The Internet continues to offer new opportunities for artists wanting to promote their music to a worldwide audience. Simon Trask looks at who is distributing music over the Internet and the attitudes towards this new distribution medium.
Whether you're looking for a way to bypass the established record industry altogether or a way to get yourself noticed by the industry and bag a recording or publishing deal, the Internet continues to offer new opportunities. The most radical option is to set up your own web site and take charge of every aspect of publicising and selling your music yourself. The debate about the pros and cons of this approach, both for new and established artists, continues to rage within the music business. Some see the Internet as the bringer of anarchy to the business as they know it, spelling doom for their livelihoods, while others see it as an opportunity to seize control back from the major labels. The popularity and notoriety of music file‑sharing software Napster has crystallised much of the pro and anti feeling, while the 'work‑for‑hire' legislation amendment in the US (which classifies sound recordings as works‑for‑hire owned by the record companies) is stoking anti‑industry feeling among artists. [For more on Napster see Dave Shapton's Cutting Edge article from SOS March 2000, and his subsequent Crosstalk correspondence on page 242 of the April 2000 issue or at https://web.archive.org/web/2015..." target="mainframe and https://web.archive.org/web/2015..." target="mainframe — Ed.]
One veteran champion of the on‑line music alternative, and latterly a prominent supporter of Napster, is Public Enemy frontman Chuck D. An unedited version of an article he wrote for the New York Times in support of Napster can be found at public‑enemy.com/terrordome/terrordome.html (or look under the date 1st May if the article has moved to the archives). "I'm in support of the sharing of music files," he writes. "I believe that truly another parallel music industry will be created alongside the one that presently exists, and that's the bottom‑line stake that traditionalists fear. With the music business trying to adapt and reluctantly adopting the facts of digital distribution, this is a prime opportunity for artists to understand that they can operate beyond the naive slave or limited employment positions of the old music business templates."
Down On MP3
Defenders of the traditional music industry have been equally eager to weigh in with their opinions. Fresh from testifying against Napster before a recent US Congress committee hearing on new market possibilities for small labels, Tom Silverman, founder of veteran hip‑hop label Tommy Boy Records, was scathing in an interview for ABCnews about MP3.com (www.mp3.com), the site most associated in popular consciousness with unsigned acts choosing to showcase their music on‑line. "MP3.com is meaningless in terms of new music. People don't go there to get new music. The only people who seem to be going there are developing bands that are hoping to be signed by labels... You need to be able to get radio play and video play. If you don't get mass‑media exposure then you don't have that much value. Music that no‑one cares about has no value. Music that people want has high value."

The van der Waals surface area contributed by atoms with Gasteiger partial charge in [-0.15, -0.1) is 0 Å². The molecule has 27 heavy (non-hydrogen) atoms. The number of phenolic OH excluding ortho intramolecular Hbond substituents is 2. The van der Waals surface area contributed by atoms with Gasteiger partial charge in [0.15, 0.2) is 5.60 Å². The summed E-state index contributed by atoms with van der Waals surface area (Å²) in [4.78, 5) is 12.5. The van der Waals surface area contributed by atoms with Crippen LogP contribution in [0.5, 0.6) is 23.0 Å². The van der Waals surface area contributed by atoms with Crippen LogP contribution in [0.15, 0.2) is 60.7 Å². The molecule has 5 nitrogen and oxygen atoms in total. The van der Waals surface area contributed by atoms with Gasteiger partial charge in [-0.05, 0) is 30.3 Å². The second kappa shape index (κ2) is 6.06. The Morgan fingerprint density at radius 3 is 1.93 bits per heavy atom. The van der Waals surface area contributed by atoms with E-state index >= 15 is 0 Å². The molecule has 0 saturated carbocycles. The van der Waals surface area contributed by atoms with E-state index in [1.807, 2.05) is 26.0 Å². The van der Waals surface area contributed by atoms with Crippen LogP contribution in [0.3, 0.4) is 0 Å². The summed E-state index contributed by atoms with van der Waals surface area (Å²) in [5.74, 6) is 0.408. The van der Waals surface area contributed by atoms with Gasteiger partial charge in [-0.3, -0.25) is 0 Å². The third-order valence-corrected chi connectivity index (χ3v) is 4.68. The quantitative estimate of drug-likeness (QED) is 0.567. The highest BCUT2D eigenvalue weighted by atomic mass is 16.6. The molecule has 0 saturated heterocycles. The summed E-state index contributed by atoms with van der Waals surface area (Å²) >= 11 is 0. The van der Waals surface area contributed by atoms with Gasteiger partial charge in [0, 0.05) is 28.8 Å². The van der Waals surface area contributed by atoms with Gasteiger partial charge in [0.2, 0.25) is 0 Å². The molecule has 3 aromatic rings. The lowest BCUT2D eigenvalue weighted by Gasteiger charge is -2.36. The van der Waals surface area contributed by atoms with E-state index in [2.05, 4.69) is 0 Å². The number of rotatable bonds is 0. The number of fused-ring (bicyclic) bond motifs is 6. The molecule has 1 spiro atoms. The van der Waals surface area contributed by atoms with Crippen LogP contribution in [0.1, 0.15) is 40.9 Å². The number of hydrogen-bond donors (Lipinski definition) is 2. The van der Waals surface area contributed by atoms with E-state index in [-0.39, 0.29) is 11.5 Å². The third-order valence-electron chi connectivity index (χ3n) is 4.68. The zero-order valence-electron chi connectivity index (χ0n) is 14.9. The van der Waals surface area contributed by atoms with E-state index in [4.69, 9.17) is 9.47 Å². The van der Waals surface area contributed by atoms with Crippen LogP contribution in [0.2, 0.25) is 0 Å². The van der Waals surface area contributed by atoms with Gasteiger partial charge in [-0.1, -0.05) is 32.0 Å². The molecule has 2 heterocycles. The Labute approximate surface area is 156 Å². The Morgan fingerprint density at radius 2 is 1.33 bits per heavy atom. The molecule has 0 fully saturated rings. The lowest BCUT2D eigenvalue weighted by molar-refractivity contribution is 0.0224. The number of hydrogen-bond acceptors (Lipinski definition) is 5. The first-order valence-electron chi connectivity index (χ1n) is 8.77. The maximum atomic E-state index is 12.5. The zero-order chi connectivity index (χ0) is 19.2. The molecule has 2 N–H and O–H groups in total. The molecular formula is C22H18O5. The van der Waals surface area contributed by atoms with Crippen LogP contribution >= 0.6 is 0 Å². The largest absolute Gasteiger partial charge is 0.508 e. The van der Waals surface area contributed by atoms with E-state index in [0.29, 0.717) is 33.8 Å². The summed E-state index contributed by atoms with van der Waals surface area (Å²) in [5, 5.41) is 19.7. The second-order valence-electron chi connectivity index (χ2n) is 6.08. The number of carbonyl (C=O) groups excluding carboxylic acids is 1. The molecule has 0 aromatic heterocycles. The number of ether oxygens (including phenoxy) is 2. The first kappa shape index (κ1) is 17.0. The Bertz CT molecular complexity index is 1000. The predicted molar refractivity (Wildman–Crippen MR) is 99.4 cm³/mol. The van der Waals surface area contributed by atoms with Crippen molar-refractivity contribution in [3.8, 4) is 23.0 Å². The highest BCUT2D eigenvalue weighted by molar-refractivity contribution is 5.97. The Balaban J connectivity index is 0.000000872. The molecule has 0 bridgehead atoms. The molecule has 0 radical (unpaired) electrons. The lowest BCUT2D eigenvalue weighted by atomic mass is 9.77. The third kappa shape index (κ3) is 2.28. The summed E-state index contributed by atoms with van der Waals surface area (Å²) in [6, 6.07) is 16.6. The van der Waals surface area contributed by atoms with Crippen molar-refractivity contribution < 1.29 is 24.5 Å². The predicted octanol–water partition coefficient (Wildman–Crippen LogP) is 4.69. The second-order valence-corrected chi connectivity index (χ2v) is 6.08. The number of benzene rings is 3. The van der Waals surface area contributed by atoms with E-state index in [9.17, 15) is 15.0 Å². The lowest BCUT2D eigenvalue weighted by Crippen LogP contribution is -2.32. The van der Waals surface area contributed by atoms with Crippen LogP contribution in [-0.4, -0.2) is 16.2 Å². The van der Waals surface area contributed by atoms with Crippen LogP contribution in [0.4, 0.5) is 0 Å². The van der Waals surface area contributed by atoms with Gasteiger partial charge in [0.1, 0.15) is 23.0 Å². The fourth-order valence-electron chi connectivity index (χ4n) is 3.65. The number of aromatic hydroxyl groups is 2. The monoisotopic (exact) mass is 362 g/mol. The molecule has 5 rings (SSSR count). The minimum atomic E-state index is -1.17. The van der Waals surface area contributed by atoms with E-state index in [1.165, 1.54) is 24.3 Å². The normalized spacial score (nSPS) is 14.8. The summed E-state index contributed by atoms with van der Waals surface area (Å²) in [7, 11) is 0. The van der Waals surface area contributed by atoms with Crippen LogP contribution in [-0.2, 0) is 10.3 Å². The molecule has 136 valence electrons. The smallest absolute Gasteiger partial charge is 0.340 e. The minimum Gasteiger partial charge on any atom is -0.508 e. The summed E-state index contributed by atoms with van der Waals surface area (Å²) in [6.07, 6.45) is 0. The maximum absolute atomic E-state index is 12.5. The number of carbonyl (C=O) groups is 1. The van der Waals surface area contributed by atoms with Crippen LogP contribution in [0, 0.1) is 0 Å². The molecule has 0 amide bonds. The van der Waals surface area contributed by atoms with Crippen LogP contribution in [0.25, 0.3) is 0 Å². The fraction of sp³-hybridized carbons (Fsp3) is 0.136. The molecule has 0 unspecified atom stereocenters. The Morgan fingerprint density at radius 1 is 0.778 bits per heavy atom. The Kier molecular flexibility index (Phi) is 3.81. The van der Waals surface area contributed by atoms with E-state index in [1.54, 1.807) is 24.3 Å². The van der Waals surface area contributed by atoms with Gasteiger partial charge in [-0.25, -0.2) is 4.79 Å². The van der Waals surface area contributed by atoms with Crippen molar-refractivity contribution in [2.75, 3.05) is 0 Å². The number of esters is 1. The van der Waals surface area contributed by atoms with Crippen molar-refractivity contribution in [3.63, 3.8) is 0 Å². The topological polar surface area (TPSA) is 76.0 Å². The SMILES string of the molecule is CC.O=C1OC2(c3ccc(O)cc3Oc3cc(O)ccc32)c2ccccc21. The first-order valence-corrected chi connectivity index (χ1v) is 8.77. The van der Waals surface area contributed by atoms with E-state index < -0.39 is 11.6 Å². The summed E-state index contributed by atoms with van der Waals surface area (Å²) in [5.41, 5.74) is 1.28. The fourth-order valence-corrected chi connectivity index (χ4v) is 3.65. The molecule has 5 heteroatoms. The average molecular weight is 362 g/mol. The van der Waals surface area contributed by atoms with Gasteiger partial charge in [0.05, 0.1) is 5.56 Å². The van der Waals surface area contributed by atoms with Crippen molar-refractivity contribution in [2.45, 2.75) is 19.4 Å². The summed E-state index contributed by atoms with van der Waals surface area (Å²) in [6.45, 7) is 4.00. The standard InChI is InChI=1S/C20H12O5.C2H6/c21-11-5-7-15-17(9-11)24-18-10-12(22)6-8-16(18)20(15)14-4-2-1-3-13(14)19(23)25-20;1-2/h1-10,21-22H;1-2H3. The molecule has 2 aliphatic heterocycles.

But such opinions have not prevented the proliferation of web sites designed to help you get your music a wider audience. And people clearly do go to MP3.com to search out new music. (See 'MP3.com — The Facts' box for details.) If the measure of success is signing a deal with a major, then Euge Groove show that using MP3.com as an on‑line showcase can work. After spending more than six weeks at the top of the MP3.com Jazz charts last Summer, Euge Groove signed a deal with a major label and recently released a debut album (see 'Euge Groove Inks Deal With Warner Bros Records' at www.bboard.mp3.com/mp3/ubb/Forum53/ HTML/000244.html). It's also worth checking out the article 'Making It Big with MP3' at www.wired.com/news/culture/0,128..., which looks at successful MP3.com act the Fire Ants among others.
The grandaddy of artist showcase sites is IUMA — the Internet Underground Music Archives — which dates back to the mid‑'90s (www.iuma.com). Again the formula is fairly standard: unsigned artists can put up their own web pages and music tracks for free on the site, with streaming and downloadable options for listening, and visitors to the site can search for music by genre and listen to featured and charting artists. IUMA artists can also sell their own CDs or tapes on‑line via the site, though currently the site has no mechanism for selling individual tracks. At the end of last year IUMA committed to giving 25 percent of artist site ad revenues to the artists themselves, payable quarterly; artists can get daily reports on not only the number of page views and downloads but also the ad revenue earned. IUMA's most recent venture is The A&R Files, an on‑line industry 'tip sheet' circulated to over 1500 A&R representatives, managers, publishers, radio stations and record labels, which highlights 6‑10 IUMA artists per month; the choice of artists is made by an in‑house IUMA A&R team based on IUMA chart status and music styles currently in demand by IUMA partner labels.
Garage Days Revisited
A much younger unsigned artist showcase site is garageband.com (www.garageband.com). Co‑founded by producer and ex‑Talking Heads member Jerry Harrison, it has an advisory board chaired by George Martin, with Brian Eno, Steve Lillywhite and George Massenburg among the board members. Garageband.com follows an explicit 'on‑line A&R' model, in that its goal is to identify, cultivate and sign the best of the acts that showcase themselves on the site. Drawing on the votes of visitors to the site to help determine the winners, it has awarded recording contracts worth $250,000. Essentially, then, this is a new way of doing A&R, in which decisions are made not by a small clique of record company execs behind closed doors but out in the open, on the basis of popular consensus.